One of the most imaginative films of the year, with a powerful soundtrack, Beasts boasts strong performances by its leads, all untrained actors, but especially young Quvenzhane Wallis as Hushpuppy and Dwight Henry as her father. Although an independent film, Beasts stands a good chance of getting a number of Oscar nominations this year.
Café de Flores (Canada)
French-Canadian filmmaker Jean-Marc Vallée’s (director of the 2005 semi-autobiographical C.R.A.Z.Y.) beautifully shot Café de Flores flows through two stories—one set in Paris in the 1960s, where a single protective mother (a wonderful Vanessa Paradis) raises her son with Down syndrome, and the other in current day Montreal, where a married DJ makes the tough decision of leaving his childhood-sweetheart-turned-wife for a younger women. The two diverse stories overlap with sensual music and smooth editing, as if the different time periods are one.
Café de Flores is a terribly romantic film, with plenty of pain and heartbreak. But it has a wonderful healing quality of forgiveness and the power of moving on.
The Forgiveness of Blood (Albania/United States)
American filmmaker Joshua Marston followed his 2004 Oscar-nominated Maria Full of Grace with The Forgiveness of Blood—a gripping Albanian film about murder and revenge. New York-based Marston conceived of the story after he read a small news item about family rivalries in Albania. Before he set out to shoot the film, he spent a while learning the language and then working with non-actors.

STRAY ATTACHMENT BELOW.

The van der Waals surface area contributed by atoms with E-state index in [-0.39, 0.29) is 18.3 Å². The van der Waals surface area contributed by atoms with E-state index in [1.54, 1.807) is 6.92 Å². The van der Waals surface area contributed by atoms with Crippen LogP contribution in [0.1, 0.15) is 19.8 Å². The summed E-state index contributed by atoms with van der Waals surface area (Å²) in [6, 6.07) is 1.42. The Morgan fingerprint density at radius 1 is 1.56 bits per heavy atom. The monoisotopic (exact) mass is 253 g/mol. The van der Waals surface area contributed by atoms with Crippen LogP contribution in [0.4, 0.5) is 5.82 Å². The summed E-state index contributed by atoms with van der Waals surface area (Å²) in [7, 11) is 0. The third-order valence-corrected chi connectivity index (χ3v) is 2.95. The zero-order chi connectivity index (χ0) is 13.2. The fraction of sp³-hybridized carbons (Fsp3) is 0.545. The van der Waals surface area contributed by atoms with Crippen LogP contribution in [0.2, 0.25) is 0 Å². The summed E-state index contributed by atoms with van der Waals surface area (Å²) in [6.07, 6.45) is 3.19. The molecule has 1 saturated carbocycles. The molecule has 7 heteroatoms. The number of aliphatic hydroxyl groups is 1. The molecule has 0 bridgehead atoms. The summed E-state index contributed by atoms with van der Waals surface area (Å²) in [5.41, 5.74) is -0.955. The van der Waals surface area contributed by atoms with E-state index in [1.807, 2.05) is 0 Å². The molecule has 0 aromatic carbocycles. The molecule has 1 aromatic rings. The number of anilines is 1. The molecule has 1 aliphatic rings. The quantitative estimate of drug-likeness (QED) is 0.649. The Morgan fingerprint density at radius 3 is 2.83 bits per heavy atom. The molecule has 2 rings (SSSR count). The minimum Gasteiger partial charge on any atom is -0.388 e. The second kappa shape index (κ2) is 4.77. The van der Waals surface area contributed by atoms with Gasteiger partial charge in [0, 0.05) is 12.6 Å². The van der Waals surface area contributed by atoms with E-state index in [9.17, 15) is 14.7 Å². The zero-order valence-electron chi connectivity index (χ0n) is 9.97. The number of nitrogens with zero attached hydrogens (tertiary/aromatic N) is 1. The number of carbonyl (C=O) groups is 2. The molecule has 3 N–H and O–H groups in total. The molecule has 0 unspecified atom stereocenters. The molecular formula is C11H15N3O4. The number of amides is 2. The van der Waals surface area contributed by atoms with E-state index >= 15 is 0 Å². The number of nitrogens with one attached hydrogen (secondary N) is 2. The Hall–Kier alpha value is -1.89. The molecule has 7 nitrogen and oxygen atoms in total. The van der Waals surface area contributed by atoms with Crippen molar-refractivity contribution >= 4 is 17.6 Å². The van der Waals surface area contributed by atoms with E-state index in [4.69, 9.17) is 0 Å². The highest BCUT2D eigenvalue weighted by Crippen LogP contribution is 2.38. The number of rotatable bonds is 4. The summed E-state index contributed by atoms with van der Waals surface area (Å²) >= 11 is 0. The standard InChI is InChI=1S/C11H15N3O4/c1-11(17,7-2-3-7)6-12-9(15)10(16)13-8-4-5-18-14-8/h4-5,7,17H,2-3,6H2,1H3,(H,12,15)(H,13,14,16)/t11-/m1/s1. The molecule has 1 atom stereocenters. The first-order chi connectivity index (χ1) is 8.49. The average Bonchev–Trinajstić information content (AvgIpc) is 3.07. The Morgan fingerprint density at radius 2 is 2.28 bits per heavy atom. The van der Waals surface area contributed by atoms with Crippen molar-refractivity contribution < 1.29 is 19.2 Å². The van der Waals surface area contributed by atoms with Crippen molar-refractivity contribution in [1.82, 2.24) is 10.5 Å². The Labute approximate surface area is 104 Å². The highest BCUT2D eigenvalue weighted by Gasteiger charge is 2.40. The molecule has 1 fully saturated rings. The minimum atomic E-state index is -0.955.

Winner of the best screenplay award at the 2011 Berlin International Film Festival, Forgiveness takes us to a small village in Albania, where modern technology (cell phones and Facebook profiles of teenagers) clash with the old ways of living (rivalries, revenge, and the price young men pay for crimes committed by their fathers).
The Hunt (Denmark)
This year Telluride Film Festival honored the handsome and very talented Danish actor Mads Mikkelsen (Casino Royale, Pusher, After the Wedding) for his career, first in Denmark and now in Hollywood. The festival also screened Mikkelsen’s new film The Hunt, directed by Thomas Vinterberg (The Celebration).
The accusation, first by one of his kindergarten students, reverberates into a mass-scale witch-hunt led by his neighbors—once close friends and colleagues.